Think capital cities see all the capital growth, while regional centres miss out? Think again. John Hilton scours the country for regions with a range of excellent opportunities
There is a simple solution to the surging prices and falling yields that have made some capital cities no-go zones for investors.
The catch is that it may involve you looking outside of your comfort zone. You guessed it: regional areas. The good news is that the regions actually offer benefits that their capital city counterparts often lack. Namely, more affordable prices and higher yields, which are two components of what Terry Ryder, founder of hotspotting.com.au, calls the “win, win, win situation”.
Ryder’s third component is that regional areas offer good prospects for capital growth, just as long as you pick the right place.
The downside of choosing the wrong area is that some regional markets can fluctuate greatly in value, if you invest somewhere that’s too reliant on one industry.
In addition to selecting areas with a variety of employment drivers, another way to go about it is looking at infrastructure projects on the horizon, says Ryder.
Why is this so? Infrastructure means more jobs, increased economic activity and improved amenities for residents – a perfect recipe for capital growth.
And if you want proof of just how well a regional area with a diverse economy and new infrastructure can perform, take a look 76km north of Sydney to Gosford.
“All of a sudden last year there was 20% growth in median prices which was common for Gosford city,” says Ryder.
“I say to people: ‘Well you have probably missed the best time to buy in Gosford, so look for the next location that has similar qualities, but has not had the same amount of growth.' Those places do exist.”
Nevertheless, Ryder believes that despite Gosford’s surge in values, it still offers good prospects for investors, in addition to other regional centres spread right across Australia. Read on to find out why.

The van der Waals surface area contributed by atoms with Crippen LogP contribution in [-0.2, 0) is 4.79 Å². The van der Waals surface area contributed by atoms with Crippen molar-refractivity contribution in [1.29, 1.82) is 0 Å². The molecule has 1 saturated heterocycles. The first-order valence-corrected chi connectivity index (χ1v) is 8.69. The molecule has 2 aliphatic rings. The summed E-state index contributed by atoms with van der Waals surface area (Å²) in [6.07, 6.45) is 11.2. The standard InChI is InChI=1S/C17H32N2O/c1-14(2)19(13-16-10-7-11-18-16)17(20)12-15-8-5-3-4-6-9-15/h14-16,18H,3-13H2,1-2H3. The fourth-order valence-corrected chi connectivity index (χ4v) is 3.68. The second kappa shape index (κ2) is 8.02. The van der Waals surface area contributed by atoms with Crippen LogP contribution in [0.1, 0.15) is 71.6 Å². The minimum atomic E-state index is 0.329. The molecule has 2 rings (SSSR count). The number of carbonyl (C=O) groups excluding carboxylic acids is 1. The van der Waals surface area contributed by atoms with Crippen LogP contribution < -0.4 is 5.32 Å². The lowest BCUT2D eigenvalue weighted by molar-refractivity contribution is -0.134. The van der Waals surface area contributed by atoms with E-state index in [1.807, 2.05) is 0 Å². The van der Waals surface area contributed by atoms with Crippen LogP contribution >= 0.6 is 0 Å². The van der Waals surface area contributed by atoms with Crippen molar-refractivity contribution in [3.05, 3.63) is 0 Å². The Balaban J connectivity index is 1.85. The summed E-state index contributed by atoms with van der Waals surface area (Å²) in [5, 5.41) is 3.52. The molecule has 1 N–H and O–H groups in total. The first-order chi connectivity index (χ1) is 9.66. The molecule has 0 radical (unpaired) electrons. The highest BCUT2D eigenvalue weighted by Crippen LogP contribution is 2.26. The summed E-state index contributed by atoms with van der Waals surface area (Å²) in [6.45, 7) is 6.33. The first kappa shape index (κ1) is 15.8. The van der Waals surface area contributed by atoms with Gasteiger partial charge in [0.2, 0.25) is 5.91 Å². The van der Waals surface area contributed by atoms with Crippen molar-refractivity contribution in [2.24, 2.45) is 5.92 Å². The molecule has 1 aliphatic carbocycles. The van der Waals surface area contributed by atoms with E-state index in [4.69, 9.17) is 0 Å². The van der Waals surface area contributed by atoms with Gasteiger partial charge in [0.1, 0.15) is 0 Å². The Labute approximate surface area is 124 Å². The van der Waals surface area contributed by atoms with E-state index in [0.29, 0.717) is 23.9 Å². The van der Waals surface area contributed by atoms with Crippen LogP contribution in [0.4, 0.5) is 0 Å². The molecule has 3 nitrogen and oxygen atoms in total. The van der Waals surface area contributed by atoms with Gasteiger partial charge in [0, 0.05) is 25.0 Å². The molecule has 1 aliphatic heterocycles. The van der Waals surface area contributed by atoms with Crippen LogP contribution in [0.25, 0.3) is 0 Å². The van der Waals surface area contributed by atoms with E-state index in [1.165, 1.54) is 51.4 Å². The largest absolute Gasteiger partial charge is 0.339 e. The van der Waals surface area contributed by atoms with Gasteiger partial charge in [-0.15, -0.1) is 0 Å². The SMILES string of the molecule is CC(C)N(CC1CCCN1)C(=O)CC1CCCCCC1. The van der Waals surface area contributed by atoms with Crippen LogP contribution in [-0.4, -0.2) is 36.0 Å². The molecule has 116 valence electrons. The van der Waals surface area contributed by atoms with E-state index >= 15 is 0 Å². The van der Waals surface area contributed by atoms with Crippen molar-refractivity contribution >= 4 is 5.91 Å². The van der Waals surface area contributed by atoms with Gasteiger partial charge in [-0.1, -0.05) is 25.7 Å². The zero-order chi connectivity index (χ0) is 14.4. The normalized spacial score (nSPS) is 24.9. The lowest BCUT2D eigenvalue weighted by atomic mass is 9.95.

QLD SUNSHINE COAST
The Sunshine Coast might once have been synonymous with tourism, but it is fast evolving into something much better, says Ryder.
In fact, the key strength of the Sunshine Coast now is its diversifying economy, which is being helped along by the billions of dollars invested in infrastructure projects.
“Suddenly they have got this whole new industry: the medical sector,” says Ryder.
“They didn’t have that before, but the state government has decided to build a $2bn hospital.”
The Sunshine Coast Public University Hospital will open with about 450 beds in 2016, with the ability to grow to over 738 beds. If required, it can be expanded to 900 beds beyond 2021.
The hospital is part of the 20 hectare Kawana Health Campus, which will include the hospital’s Skills, Academic and Research Centre, the co-located Sunshine Coast University Private Hospital and opportunities for health-related commercial developments.
“Suddenly all these other things are springing up,” says Ryder. “Another announcement is that there is going to be a big retirement village which is going to be next to the hospital.”
In addition to the thriving health industry, other key economic sectors include education, retail and construction.
Then there’s the $347m Sunshine Coast Airport expansion which is expected to boost the Sunshine Coast economy by $4.1bn over the first 20 years, and is projected to generate more than 2,200 jobs in the community.
There is also a whole new CBD to be built at Maroochydore
which will occupy the current grounds of a golf course.
“They are going to turn land there into a CBD, something that the Sunshine Coast doesn’t have at the moment,” says Ryder.
Another key infrastructure project is the $350m Sunshine Plaza expansion which is projected to create 6,900 full-time construction and operational jobs and 1,350 new retail jobs on completion.
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